Drexel’s Biological Actuation, Sensing and Transport Laboratory under head researcher MinJun Kim is now joining forces with an international research coalition led by the South Korean Daegu Gyeongbuk Institute of Science and Technology. The research team includes 11 worldwide research labs led by the Korea Evaluation Institute of Industrial Technologies, which has put $18 million into the research. Drexel University is the only United States research team to enter the collaboration.
Through BAST Labs cooperation, the research of Kim and his doctorate student, now post-doctoral U Kei Cheang will be added to the global initiative led by DGIST. Their research focuses on using magnetic nanoparticles that can be remotely controlled through the manipulation of an external magnetic field. According to the research paper published by Kim and Cheang in the Journal of Nanoparticle Research, the objective of MPNs is to “particulate drug delivery by providing high accuracy at extremely small scales.” Now that the researchers have partnered with the global effort, another goal has emerged — there is now hope that these MNPs may be used for minimally invasive heart surgeries to clear out clogged arteries. Procedures in place now include angioplasties and the use of stents to solve these problems. However, minimally invasive use of the MNPs may provide more accuracy as well as a shorter recovery time according to Kim, quoted in a DrexelNow article.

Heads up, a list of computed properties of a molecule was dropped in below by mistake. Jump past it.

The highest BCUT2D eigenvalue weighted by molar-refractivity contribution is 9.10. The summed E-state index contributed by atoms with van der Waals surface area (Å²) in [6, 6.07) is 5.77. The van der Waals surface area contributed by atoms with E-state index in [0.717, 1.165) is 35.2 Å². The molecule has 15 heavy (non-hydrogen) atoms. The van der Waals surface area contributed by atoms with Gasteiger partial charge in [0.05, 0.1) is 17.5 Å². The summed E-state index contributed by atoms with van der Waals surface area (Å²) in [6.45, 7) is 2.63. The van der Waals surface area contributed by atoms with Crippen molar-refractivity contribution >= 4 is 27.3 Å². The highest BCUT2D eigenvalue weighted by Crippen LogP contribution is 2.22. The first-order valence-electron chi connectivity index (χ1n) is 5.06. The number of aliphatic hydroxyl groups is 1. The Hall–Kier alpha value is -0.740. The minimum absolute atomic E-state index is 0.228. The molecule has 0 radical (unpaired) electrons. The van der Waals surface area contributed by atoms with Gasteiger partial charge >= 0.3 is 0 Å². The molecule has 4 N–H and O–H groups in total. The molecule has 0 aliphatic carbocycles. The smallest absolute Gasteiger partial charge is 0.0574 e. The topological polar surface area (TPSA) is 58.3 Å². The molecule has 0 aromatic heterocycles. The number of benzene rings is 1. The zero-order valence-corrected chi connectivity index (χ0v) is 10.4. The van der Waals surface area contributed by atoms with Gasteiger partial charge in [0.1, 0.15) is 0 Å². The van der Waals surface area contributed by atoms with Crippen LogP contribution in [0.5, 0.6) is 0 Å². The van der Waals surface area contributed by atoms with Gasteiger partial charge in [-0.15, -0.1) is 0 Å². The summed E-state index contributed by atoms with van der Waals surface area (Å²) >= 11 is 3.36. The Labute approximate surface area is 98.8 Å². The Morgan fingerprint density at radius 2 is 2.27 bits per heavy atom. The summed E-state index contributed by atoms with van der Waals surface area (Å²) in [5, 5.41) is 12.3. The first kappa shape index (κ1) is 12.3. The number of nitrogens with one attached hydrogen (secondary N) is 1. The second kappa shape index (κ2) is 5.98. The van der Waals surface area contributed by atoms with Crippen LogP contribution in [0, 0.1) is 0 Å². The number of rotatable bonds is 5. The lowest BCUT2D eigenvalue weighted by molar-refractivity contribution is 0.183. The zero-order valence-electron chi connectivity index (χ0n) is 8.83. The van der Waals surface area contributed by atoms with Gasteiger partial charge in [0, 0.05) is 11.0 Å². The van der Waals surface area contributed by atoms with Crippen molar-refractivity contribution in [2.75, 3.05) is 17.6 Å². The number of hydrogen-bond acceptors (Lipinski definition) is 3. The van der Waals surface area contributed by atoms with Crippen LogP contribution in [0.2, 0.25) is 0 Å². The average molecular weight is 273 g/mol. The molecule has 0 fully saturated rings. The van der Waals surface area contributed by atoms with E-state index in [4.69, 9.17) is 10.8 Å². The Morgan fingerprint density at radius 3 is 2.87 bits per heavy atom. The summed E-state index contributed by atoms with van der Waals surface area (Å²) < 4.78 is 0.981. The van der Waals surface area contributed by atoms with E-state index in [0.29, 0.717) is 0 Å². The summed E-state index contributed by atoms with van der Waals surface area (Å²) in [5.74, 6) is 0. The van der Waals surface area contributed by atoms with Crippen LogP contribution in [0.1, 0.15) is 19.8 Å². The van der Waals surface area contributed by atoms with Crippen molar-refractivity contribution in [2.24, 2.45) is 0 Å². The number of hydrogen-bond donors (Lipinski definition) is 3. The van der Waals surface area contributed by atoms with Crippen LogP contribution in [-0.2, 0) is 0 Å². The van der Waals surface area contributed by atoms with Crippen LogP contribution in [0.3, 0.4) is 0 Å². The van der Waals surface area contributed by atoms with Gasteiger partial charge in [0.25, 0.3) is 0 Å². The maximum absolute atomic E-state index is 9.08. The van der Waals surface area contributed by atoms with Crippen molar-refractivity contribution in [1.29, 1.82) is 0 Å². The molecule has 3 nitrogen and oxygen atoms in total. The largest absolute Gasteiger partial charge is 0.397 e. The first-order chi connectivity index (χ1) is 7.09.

The nanoparticles are essentially small magnetic spheres made of iron oxide that can join together in aggregates or in parallel chains. The materials making up the MNPs are degradable by the body over time, making them safe to use in surgery settings. In fluid systems, they may “swim” by rotating under the magnetic field’s influence in a spiral pattern. The spiraled movements propels the chains of MNPs along in a path. The movement is similar to spirillum bacteria and how they move throughout the body in the bloodstream.
Cheang spoke at length about the project through an email, detailing the team’s work thus far. Cheang has been on Kim’s research team for the past four years and became inspired by Kim’s work when he first joined. He noted that Kim had been initially been inspired by science fiction shows and movies, seeing the amazing use of micro and nanoscale technology in fantastical settings. Cheang wrote that as micro and nano-scale technology matures over time, “the ideas in those stories can finally be realized.”
Cheang also detailed what the research as a part of the global project will look like going forward. The team plans to “develop the core technologies which includes … the development of micro-robots, precision control systems and imaging systems. As we move forward, we will examine the applications of the core technologies and then go into system integration and prototyping. Finally, we will perform animal testing.” These goals are projected to be accomplished sometime within the next four years by DGIST.
The work cut out for the entire global team is sizeable and still very new to the world of micro and nanoparticle research, but the Drexel representatives seem excited. When asked about his biggest hope for the research project, Cheang responded, “This research is still in its infancy. We are currently working on laying the groundwork for future breakthroughs.”